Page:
To be sure, Eastern State is an ominous place. The walls are yards thick, and impossibly high. While these dimensions were certainly in place to thwart escape, some 100 or so prisoners did, in fact, escape the prison. Only one of those, though, avoided being recaptured.  In 1923, Leo Callahan and five other inmates built a ladder that they used to scale the east wall of the Penitentiary. His five accomplices were all eventually recaptured, but Callahan is still at large.

In the unlikely event that he was still alive, he would now be 110 years old.

The construction of the prison was such that solitary confinement was the norm. This finally ended in 1913, primarily due to space restrictions and overcrowding. At the time of its construction, it was the largest public structure in the United States.

So, back to the whole "ghost thing" for a minute: It's no secret that I believe in ghosts, hauntings, etc. Not long after arriving at the prison, I felt like I was getting sick. I mean, really sick. Up until we visited, I'd felt great. But that night, I was down for the count, and spent the better part of the next 20 hours in bed. Now, I'm nowhere near prepared to say that I was the victim of some malicious, ghostly attack, but it was pretty damn weird how, all of a sudden, I was pretty much completely unable to function. I would later learn that there have been other visitors who've reported the same thing.

The prison now operates as a tourist attraction, and it's open every day of the year. I highly recommend packing up your camera, your fears and your suspicions and going for it. It's definitely worth the visit...

Thursday, October 2, 2014

What I Did On My Summer Vacation - Part 5: Weatherly Trainworks

After spending a couple of days at Camp Poyntelle, I decided to head over to the thriving metropolis of Albrightsville to visit my cousin Lisa. I hadn't seen her since my visit last year, and I've noticed her photography getting a lot better lately. She'd been after me to come visit so we could go shooting so, naturally, I accepted the invite.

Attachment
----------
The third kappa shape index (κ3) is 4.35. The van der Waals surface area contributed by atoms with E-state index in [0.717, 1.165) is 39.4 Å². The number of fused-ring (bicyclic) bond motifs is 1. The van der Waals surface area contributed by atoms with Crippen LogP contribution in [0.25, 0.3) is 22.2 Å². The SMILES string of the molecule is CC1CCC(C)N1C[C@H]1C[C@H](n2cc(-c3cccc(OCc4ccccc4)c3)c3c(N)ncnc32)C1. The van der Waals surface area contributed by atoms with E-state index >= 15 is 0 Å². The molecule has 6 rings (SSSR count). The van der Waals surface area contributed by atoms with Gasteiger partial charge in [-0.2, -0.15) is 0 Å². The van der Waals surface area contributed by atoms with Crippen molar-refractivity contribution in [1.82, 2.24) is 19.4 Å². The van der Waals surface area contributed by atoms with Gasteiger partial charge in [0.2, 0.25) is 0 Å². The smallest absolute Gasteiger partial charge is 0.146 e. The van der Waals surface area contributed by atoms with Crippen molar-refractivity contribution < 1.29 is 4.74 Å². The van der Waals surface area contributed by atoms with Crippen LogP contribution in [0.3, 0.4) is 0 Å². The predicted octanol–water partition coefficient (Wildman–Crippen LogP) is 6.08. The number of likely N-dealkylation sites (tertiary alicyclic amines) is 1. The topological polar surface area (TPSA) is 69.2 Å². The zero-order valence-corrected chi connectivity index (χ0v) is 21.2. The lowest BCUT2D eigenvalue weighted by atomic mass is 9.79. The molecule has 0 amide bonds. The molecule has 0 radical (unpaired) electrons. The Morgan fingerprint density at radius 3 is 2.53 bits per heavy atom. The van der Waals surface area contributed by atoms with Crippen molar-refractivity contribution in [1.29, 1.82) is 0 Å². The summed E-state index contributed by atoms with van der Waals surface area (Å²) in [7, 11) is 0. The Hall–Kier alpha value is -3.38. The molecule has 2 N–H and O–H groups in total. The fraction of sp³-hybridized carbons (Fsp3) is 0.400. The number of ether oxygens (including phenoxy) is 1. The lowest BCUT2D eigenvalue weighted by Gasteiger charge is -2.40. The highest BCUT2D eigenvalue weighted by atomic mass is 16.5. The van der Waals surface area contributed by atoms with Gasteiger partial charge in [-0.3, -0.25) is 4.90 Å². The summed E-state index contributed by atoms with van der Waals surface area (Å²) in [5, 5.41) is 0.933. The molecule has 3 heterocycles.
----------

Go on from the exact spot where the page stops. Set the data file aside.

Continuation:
Lisa had forwarded me no less than two dozen locales where she wanted to take me, but the sad reality was that there really are only so many hours in a day, so we would have to select from the ever expanding list she'd sent me. For our first stop, we decided on the Weatherly Trainworks in Weatherly, Pennsylvania.

Unfortunately, I haven't been able to find much information online about the train works, and there's nothing available on site. What I do know about it is that I was surprised to learn that it's absolutely open and, considering that, I was equally surprised that there weren't more people (only Lisa and I were there). Considering the state of the site, I would've expected it to be closed to the public, as this place doesn't suffer a shortage of hazards.

To say it was abandoned would be a profound understatement. More than abandoned, the place stands in a state of complete ruin. There are temples in Greece that are in better condition than this place. 

Which, if you think about it, is perfect for the kinds of things I like to shoot:
 

















It would've been nice if there were more trains on site but, considering that the place is abandoned, I guess it's no surprise that they were taken away, for the most part, long ago. What was left, though, allowed for some cool photos of something that progress has pushed to the side...





Let's Talk Apps...

From time to time, I'll be talking about cell phone apps as I find good ones. Let's face it, it's almost impossible to get thro...